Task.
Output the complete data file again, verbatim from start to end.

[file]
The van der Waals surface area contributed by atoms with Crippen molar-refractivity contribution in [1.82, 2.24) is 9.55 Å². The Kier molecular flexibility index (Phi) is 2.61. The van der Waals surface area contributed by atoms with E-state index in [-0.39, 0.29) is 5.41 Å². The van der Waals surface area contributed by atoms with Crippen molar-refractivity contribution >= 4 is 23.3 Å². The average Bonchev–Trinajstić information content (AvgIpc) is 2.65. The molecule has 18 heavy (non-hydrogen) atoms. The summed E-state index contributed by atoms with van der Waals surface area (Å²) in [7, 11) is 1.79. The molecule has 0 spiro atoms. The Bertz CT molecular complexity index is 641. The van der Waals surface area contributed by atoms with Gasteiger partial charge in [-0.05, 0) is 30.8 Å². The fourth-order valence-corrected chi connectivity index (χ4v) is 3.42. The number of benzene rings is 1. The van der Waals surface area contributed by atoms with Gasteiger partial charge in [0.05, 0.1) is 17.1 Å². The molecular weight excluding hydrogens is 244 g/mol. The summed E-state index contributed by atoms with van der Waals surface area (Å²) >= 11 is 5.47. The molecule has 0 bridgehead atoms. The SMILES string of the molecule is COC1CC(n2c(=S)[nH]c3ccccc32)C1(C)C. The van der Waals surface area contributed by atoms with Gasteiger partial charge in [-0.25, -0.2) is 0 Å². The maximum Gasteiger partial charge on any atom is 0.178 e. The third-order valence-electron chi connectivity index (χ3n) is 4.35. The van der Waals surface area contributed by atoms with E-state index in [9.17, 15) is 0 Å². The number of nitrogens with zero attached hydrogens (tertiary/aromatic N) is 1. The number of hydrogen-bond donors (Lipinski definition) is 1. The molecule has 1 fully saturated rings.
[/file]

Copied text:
The van der Waals surface area contributed by atoms with Crippen molar-refractivity contribution in [1.82, 2.24) is 9.55 Å². The Kier molecular flexibility index (Phi) is 2.61. The van der Waals surface area contributed by atoms with E-state index in [-0.39, 0.29) is 5.41 Å². The van der Waals surface area contributed by atoms with Crippen molar-refractivity contribution >= 4 is 23.3 Å². The average Bonchev–Trinajstić information content (AvgIpc) is 2.65. The molecule has 18 heavy (non-hydrogen) atoms. The summed E-state index contributed by atoms with van der Waals surface area (Å²) in [7, 11) is 1.79. The molecule has 0 spiro atoms. The Bertz CT molecular complexity index is 641. The van der Waals surface area contributed by atoms with Gasteiger partial charge in [-0.05, 0) is 30.8 Å². The fourth-order valence-corrected chi connectivity index (χ4v) is 3.42. The number of benzene rings is 1. The van der Waals surface area contributed by atoms with Gasteiger partial charge in [0.05, 0.1) is 17.1 Å². The molecular weight excluding hydrogens is 244 g/mol. The summed E-state index contributed by atoms with van der Waals surface area (Å²) >= 11 is 5.47. The molecule has 0 bridgehead atoms. The SMILES string of the molecule is COC1CC(n2c(=S)[nH]c3ccccc32)C1(C)C. The van der Waals surface area contributed by atoms with Gasteiger partial charge in [-0.25, -0.2) is 0 Å². The maximum Gasteiger partial charge on any atom is 0.178 e. The third-order valence-electron chi connectivity index (χ3n) is 4.35. The van der Waals surface area contributed by atoms with E-state index in [9.17, 15) is 0 Å². The number of nitrogens with zero attached hydrogens (tertiary/aromatic N) is 1. The number of hydrogen-bond donors (Lipinski definition) is 1. The molecule has 1 fully saturated rings.